Raleigh school works for a 'renaissance' of learning
Posted September 12, 2011
Raleigh, N.C. — Four Wake County elementary schools with low test scores and a high percentage of children on free and reduced lunch hope to turn things around this school year, with the help of federal grant money.
Barwell Road Elementary in Raleigh started the school year with more than 100 new teachers, a new principal and new administrative staff.
Fifth-grader Shanika Wood didn't find the change intimidating.
"When we come in in the morning, it's a bright, cheery, happy environment from us," Shanika said.
Barwell was among the four lowest-performing elementary schools in Wake County last year, along with Brentwood Magnet, Creech Road and Wilburn. This year, they're called "Renaissance Schools," because district staff developed a plan to turn them around, using money from the federal Race to the Top grant.
All teachers and administrators had to re-apply for jobs at the school; otherwise, they were reassigned or found jobs elsewhere. New teachers got a one-time signing bonus and can get bonuses for boosting student achievement.
Only seven teachers returned to Barwell, and Sandy Barefoot came from York Elementary School to be the new principal.
At a school with 75 percent of children on free or reduced lunch, Barefoot said, the goal is to get children to believe in themselves, no matter their challenges at home or in life. That also means getting parents involved in their children's education, she said.
"We're talking to children about being the person they want to be on a daily basis," Barefoot said.
Signs and banners in the hallways spell out expectations for the Barwell Bears. Raleigh school aims for 'renaissance'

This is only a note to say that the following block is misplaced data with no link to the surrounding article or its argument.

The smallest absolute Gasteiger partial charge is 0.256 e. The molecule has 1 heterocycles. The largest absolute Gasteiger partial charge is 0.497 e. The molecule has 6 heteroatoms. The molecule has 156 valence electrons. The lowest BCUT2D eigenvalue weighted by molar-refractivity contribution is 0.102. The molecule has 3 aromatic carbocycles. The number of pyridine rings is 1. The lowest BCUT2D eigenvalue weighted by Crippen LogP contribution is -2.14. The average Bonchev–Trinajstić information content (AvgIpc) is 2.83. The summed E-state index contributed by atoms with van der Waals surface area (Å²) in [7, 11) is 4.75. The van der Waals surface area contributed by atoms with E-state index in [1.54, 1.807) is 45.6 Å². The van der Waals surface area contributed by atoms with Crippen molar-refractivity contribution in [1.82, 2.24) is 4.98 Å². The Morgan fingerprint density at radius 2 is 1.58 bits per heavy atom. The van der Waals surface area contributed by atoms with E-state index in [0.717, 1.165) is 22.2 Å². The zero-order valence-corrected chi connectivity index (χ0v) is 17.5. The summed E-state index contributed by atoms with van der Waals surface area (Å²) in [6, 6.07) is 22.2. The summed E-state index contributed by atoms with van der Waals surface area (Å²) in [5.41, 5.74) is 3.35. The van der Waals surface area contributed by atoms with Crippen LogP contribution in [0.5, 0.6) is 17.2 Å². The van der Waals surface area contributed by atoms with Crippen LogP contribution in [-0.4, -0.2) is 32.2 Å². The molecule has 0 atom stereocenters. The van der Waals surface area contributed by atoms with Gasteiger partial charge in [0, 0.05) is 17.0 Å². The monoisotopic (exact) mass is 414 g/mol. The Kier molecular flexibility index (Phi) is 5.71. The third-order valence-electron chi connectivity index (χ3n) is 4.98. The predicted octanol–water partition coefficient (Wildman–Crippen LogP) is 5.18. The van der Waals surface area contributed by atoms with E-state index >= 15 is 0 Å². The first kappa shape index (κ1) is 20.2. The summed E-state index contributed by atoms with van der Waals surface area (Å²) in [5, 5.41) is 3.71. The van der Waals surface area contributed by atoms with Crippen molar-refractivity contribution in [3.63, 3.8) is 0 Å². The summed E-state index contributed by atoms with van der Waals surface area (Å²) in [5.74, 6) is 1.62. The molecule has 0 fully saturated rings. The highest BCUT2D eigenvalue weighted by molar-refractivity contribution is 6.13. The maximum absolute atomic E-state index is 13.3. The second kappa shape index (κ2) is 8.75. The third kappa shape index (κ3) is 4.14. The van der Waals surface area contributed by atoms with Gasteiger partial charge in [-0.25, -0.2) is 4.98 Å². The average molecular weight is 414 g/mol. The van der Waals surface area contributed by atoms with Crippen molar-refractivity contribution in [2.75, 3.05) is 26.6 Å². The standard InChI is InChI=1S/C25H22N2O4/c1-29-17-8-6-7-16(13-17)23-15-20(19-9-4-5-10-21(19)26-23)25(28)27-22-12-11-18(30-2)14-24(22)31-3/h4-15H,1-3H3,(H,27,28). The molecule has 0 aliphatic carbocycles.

"We want them to be the person they want to be, first and foremost. Then excel. Then act responsibly. Respect everyone, and be safe," Barefoot said.
Rose Curran, whose son is in second grade at Barwell, said she's already seen more parental involvement this year. "That's really good to see more parents take an active part in their child's education," she said.
Barwell has also become technology central: a smart board in every classroom, an iPod touch for every student, an individualized website tracking each student's grades, test scores, work samples and goals.
"It actually shows what you need to work on, and it shows what you're doing great on," Shanika said.
Students can practice music in a new studio with iPad instruments or give the daily news on the set of "Bear TV."
Qiana Harvey said the infusion of technology makes the classrooms more interactive and hands-on, and that motives students like her son, who's in fourth grade.
"The overall environment has made him want to do more, and his self-esteem level is increasing," said Harvey, who is president of the Barwell Parent-Teacher Association.
Additionally, more instructional and enrichment time has been built into the school day.
Armed with more time, technology and a handpicked staff, Barwell teachers and students hope to see improved learning and test scores this year.
"I have no doubt we're going to do that by empowering children, by helping them be responsible for their learning," Barefoot said.
"You can do a lot of things when you put your mind to it," Shanika said.